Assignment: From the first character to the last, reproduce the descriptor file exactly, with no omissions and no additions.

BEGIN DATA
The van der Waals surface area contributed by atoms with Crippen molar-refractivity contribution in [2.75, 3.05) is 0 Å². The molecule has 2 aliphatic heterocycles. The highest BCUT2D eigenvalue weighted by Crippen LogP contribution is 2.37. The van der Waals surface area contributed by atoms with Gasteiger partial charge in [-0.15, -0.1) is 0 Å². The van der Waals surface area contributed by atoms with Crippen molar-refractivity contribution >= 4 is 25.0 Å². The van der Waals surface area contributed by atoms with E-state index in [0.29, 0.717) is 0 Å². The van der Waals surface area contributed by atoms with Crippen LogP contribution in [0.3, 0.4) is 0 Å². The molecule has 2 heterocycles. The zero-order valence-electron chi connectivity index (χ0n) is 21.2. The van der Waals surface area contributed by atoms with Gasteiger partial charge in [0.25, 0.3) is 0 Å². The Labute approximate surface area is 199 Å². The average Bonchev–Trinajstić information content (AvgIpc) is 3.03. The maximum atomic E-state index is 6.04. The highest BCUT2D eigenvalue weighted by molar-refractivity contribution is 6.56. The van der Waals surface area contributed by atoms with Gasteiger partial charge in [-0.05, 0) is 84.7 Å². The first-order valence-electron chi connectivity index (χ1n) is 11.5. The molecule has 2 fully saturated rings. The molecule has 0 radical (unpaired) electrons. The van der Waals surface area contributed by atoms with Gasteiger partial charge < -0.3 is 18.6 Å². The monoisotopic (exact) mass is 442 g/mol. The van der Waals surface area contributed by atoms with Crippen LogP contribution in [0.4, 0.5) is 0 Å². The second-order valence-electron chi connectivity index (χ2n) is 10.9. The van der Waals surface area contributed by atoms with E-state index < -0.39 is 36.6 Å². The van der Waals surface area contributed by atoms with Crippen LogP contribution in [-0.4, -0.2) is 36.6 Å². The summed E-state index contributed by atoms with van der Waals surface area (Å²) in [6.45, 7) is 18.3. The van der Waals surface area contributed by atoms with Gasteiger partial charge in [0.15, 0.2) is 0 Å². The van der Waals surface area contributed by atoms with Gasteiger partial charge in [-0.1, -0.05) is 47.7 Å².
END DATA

The van der Waals surface area contributed by atoms with Crippen molar-refractivity contribution in [2.75, 3.05) is 0 Å². The molecule has 2 aliphatic heterocycles. The highest BCUT2D eigenvalue weighted by Crippen LogP contribution is 2.37. The van der Waals surface area contributed by atoms with Gasteiger partial charge in [-0.15, -0.1) is 0 Å². The van der Waals surface area contributed by atoms with Crippen molar-refractivity contribution >= 4 is 25.0 Å². The van der Waals surface area contributed by atoms with E-state index in [0.29, 0.717) is 0 Å². The van der Waals surface area contributed by atoms with Crippen LogP contribution in [0.3, 0.4) is 0 Å². The molecule has 2 heterocycles. The zero-order valence-electron chi connectivity index (χ0n) is 21.2. The van der Waals surface area contributed by atoms with Gasteiger partial charge in [0.25, 0.3) is 0 Å². The Labute approximate surface area is 199 Å². The average Bonchev–Trinajstić information content (AvgIpc) is 3.03. The maximum atomic E-state index is 6.04. The highest BCUT2D eigenvalue weighted by molar-refractivity contribution is 6.56. The van der Waals surface area contributed by atoms with Gasteiger partial charge in [-0.05, 0) is 84.7 Å². The first-order valence-electron chi connectivity index (χ1n) is 11.5. The molecule has 2 fully saturated rings. The molecule has 0 radical (unpaired) electrons. The van der Waals surface area contributed by atoms with Gasteiger partial charge < -0.3 is 18.6 Å². The monoisotopic (exact) mass is 442 g/mol. The van der Waals surface area contributed by atoms with Crippen LogP contribution in [0.4, 0.5) is 0 Å². The second-order valence-electron chi connectivity index (χ2n) is 10.9. The van der Waals surface area contributed by atoms with E-state index < -0.39 is 36.6 Å². The van der Waals surface area contributed by atoms with Crippen LogP contribution in [-0.4, -0.2) is 36.6 Å². The summed E-state index contributed by atoms with van der Waals surface area (Å²) in [6.45, 7) is 18.3. The van der Waals surface area contributed by atoms with Gasteiger partial charge in [0.15, 0.2) is 0 Å². The van der Waals surface area contributed by atoms with Gasteiger partial charge in [-0.1, -0.05) is 47.7 Å².